That's not to say that a woman can't have a blast in the kitchen. I know plenty who do. But if it's a job (like it is for my sister-in-law) rather than a hobby (like it is for me), there's bound to be a lot less enjoyment and innovation.

          1. re: alanbarnes

            My ability to cook gumbo and my introduction of chili cheese dawgs sealed the deal for myself and the Khantessa when we were in graduate school together. She had never eaten either, but wolfed down four chili cheese dawgs the first time she encountered them. Her initial reaction to the almighty chili cheese dawg is a bit of a recurring joke in our marriage.

        2. re: c oliver

          DH & I are both in our 50s and been married 30+ years. For the first 15 years or our marriage, he did virtually all the cooking, with the firm rule that whoever didn't cook did the clean up. Over the next years we sequed into a more 50-50 split of who cooks. In the past year or so, I've been doing most of it. Conclusion: Regardless of the sex of the partner who shouldered most of the cooking in the first years of the marriage, after 20 years or so it gets a little old, while the non-cooking partner finds a new outlet for creativity.

        3. I'm 42 and do probably 80% of the cooking. In my experience, this is an extremely rare thing. When I tell folks I do most of the cooking, they are almost invariably surprised. And I am a strong conservative so there shall no ideological so-called "stereotyping."

          3 Replies
          1. re: Perilagu Khan

            My late pa-in-law's politics were somewhere to the right of the Hohenzollerns', while I consider Barack Obama to be almost a Republican. Cooking is not a political statement of any kind, unless it involves serving a radical PETA person a dish of seared foie gras...!

            1. re: Will Owen

              I wonder how many non-Germans would understand the Hohenzollern reference without the help of a search engine. :-)

            2. re: Perilagu Khan

              58 here, and 95% - partly because I love it, partly because I work from a home office so it's easier for me, and partly because I'm VERY particular about food and my wife got tired of listening to my "suggestions" when she cooks. ;-)

              And I'm happy to say I've passed this on to the next generation - our son, now 23, has been the main cook wherever he's lived since he got his first apartment at 19.

            3. SO is a very good cook but he defers to me for a lot or recipes and meals. He actually brought over a cook book today written by a comedian friend of ours - There are indeed recipes that I will try - a cookbook written by a male comedian from a male's perspective. Just the reading is worth it.

              I don't think it's a perception nor a sexist idea. Cooking was 'women's' work for many years and if you do it for 50+ years three times a day you'll get burned out. Regardless of the cuisine.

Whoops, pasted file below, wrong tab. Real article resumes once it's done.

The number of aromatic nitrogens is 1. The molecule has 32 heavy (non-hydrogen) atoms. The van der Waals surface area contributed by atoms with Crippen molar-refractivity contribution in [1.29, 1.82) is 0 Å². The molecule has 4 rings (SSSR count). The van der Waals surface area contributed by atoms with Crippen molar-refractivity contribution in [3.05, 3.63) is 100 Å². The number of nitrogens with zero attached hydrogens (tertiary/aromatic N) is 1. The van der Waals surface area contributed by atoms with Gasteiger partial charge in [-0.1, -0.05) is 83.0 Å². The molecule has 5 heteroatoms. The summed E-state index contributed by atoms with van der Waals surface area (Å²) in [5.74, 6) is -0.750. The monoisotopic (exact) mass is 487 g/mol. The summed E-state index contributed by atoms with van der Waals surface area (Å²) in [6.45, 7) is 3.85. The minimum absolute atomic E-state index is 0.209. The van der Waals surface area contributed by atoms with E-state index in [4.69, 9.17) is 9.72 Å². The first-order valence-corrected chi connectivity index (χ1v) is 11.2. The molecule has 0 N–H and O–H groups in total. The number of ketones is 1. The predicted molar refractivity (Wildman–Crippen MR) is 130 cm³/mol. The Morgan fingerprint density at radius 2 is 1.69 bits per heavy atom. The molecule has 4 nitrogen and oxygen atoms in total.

I enjoy cooking more when it's not a after work, tired, don't have a clue when somebody's going to get home and no idea what's in the pantry / frig.

              I have a good friend that works in the culinary field as a chef and when I meet up with him I'm picking his brain for 'What's for dinner and what's on sale that you're going to make and how are you going to make it?" Ha Ha! His wife actually makes their meals at home.

              The cooking classes that I've taken are almost always exclusively female.

              11 Replies
              1. re: JerryMe

                >>"The cooking classes that I've taken are almost always exclusively female."<<

                How much of that do you think might stem from the "real men don't ask for directions" school of thought?

                1. re: alanbarnes

                  O_M_G. You are the most brilliant man I've ever known! BTW, I bought Bob that t-shirt many years ago and it still gets plenty of comments when he wears it.

                  1. re: alanbarnes

                    That is so true. The majority of cookbooks opened, or recipes taped to cupboards, were done so by female hands, with brisk but careful consultation.

                    When I asked my father how he learned to cook eggs (he cooked a fantastic egg), he said, with a look that managed to perfectly balance patience and scorn, "The army."

                    1. re: alanbarnes

                      Alan - I might agree w/ that statement however both SO and DS RARELY venture into the kitchen w/o asking for instructions and NEVER do they start a new recipe w/o consulting me first. So, I think men, in general, CAN ask but most do not.

                      1. re: alanbarnes

                        >>> How much of that do you think might stem from the "real men don't ask for directions" school of thought?

                        That should have the adjective "American"

                        Here in Guatemala, a land with few signs and the concept of a map is unclear, men do nothing BUT ask directions ... they don't cook ... they ask directions until it is annoying ... like the time my husband asked directions to a church that was around the corner. I could see the top ... the priest was in the middle of a procession to the church ... we had to ask for directions?

                        Anyway, from my experience a man doing the majority or many shared cooking duties remains a rarity even today. Then again, I'm the rarity of a woman who doesn't cook.

                        NO, guys ... that little summer excursion to bbq doesn't count, unless all your meals are bbq.

                        When I see the men sharing or doing all the cooking for the holidays ... then I'll consider true equality in the kitchen. I doubt I'll see that in my lifetime.

                        1. re: rworange

                          rworange! Hello! I am happy to see you here because my neighbor and I have been eating our way through your sardine list. So still slightly on topic of the man/woman thing--you are a woman and you compiled such an exhaustive list, thank you. So often sardines seem to be eaten by men. We are really appreciating your effort. Thank you again.